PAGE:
The failed bladder closure in cloacal exstrophy: Management and outcomes

Rachel Davis, Amol Sood, Mahir Maruf, Prachi Singh, Matthew C. Kasprenski, Heather N. DiCarlo, John P. Gearhart

Research output: Contribution to journalArticlepeer-review

1 Scopus citations


Purpose: Cloacal exstrophy (CE) is the most severe presentation of the Exstrophy-Epispadias Complex (EEC) and is associated with an omphalocele, making the bladder and abdominal wall closure difficult. If the bladder closure fails, a secondary closure is necessary. The objective of this study is to identify patient or surgical factors associated with a successful secondary closure. Methods: The institution's EEC database was reviewed for CE patients between 1975 and 2015. Inclusion criteria included a failed primary bladder closure with a secondary closure. Patient demographics, surgical factors and outcomes of the secondary bladder closure were reviewed. Results: Twenty-four patients met inclusion criteria. 8/8 patients had a successful two-staged closure at the author's institution (100%); 2/16 patients had a successful closure at an outside institution (12.5%). Older median age at secondary closure was associated with outcome, p = 0.045. Pelvic osteotomy was associated with successful secondary closure, p = 0.013. Using Buck's immobilization with external fixation was associated with a higher proportion of successful secondary closures compared to Spica cast, p = 0.012. Conclusion: Successful reclosure in CE patients is associated with the use of osteotomy as well as Buck's immobilization with external fixation. While successful reclosure can be achieved, it is often at the cost of multiple procedures and, therefore, all efforts should be expended to achieve a successful primary closure. Type of Study: Prognostic. Level of Evidence: III.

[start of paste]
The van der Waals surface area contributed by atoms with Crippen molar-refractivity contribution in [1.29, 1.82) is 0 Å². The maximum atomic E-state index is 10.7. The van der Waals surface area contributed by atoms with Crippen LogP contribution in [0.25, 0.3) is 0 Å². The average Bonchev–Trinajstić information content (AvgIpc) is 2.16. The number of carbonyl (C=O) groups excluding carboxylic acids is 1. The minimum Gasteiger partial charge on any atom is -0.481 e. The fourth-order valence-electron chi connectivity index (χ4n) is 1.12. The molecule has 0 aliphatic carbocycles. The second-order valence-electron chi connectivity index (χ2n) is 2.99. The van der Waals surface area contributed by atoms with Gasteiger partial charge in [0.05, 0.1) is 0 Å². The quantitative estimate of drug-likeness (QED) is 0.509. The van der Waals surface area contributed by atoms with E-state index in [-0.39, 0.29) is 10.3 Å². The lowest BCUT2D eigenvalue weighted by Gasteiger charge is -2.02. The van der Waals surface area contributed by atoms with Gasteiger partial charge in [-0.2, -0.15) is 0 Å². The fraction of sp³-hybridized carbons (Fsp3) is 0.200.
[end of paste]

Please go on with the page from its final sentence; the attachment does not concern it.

Original languageEnglish (US)
Pages (from-to)2416-2420
Number of pages5
JournalJournal of pediatric surgery
Issue number11
StatePublished - Nov 2019


  • Bladder exstrophy
  • Cloacal exstrophy
  • Osteotomy
  • Pediatric urology

ASJC Scopus subject areas

  • Pediatrics, Perinatology, and Child Health
  • Surgery


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